Editor’s Note: AACTE’s two Research Fellowship teams will present a joint session at the Association’s Annual Meeting, Saturday, February 28, at 1:30 p.m. in Room A704 of the Atlanta Marriott Marquis. This post provides background on the fellowship based in New Jersey at Kean University, Rowan University, and William Paterson University.
Is there a difference in teacher persistence in urban districts attributable to specific pathways? Why do teachers say they persist in urban districts? Researchers from Kean University, Rowan University, and William Paterson University came together to explore these and other related questions as part of the AACTE Research Fellowship.
Editor’s Note: AACTE’s two Research Fellowship teams will present a joint session at the Association’s Annual Meeting, Saturday, February 28, at 1:30 p.m. in Room A704 of the Atlanta Marriott Marquis. This post provides background on the fellowship at the University of Southern Maine.
The recent release of proposed federal reporting requirements for educator preparation programs stirred up intense interest in the methods and metrics used to evaluate programs. As many people noted in their letters of comment to the U.S. Department of Education earlier this month, several of the proposed new measures are unprecedented and would require investment of significant time and money to collect, analyze, and report data on an annual basis.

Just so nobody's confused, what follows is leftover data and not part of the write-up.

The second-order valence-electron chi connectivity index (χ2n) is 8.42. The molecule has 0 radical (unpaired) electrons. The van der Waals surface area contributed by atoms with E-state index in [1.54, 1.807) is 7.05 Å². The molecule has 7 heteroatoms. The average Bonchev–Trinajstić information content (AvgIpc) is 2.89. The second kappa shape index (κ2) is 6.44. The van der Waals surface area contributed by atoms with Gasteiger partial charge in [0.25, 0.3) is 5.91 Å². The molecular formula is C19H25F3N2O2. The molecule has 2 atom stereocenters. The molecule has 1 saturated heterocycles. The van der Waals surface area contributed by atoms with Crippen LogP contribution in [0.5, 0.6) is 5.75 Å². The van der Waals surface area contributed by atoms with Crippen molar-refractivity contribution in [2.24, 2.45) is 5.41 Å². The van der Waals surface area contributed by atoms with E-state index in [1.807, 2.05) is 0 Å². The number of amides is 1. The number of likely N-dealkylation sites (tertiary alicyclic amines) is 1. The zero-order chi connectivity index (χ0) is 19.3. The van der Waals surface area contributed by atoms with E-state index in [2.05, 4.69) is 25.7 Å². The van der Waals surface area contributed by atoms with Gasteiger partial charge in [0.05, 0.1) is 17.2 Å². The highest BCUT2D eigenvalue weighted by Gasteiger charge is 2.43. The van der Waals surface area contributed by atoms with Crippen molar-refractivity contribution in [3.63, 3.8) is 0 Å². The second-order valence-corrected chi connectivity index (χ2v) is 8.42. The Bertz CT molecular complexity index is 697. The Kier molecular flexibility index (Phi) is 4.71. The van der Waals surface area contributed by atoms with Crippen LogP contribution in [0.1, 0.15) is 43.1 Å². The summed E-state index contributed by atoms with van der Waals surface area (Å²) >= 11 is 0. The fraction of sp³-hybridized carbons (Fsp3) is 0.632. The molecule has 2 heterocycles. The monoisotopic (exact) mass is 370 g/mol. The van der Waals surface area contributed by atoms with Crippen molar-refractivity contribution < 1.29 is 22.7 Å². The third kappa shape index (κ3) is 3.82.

With the February 2 deadline fast approaching to comment on the proposed federal regulations for teacher preparation programs, the North Dakota Association of Colleges for Teacher Education (NDACTE) has wasted no time in developing comments and reaching out to our state officials to express our concerns with the proposed regulations. As questions and concerns mount regarding the proposed regulations, the members of NDACTE felt it was necessary to discuss them with officials in our state.
It is time for us to again be advocates for our profession. In response to the notice of proposed federal regulations for teacher preparation programs, we need faculty, students, and the community of PK-12 partners to respond and let their voices be heard.
This is not easy given the February 2 deadline for comment—comments are due just as faculty and students are returning for the spring semester!
Before we all head to Atlanta for AACTE’s 67th Annual Meeting, I asked a few past attendees to share tips for what to do at the event. Here’s some useful guidance from Jennifer Waddell, associate director of the Institute for Urban Education at the University of Missouri-Kansas City.
With an intention of generating 100,000 comments to the U.S. Department of Education on its proposed regulations for teacher preparation programs, the members of the AACTE Committee on Government Relations and Advocacy are leading the charge with a Twitter campaign to spread awareness of the proposed regulations.
Remember, the deadline to comment is February 2, and the teacher preparation profession’s voice must be heard! (See AACTE’s regulations web page for more information.)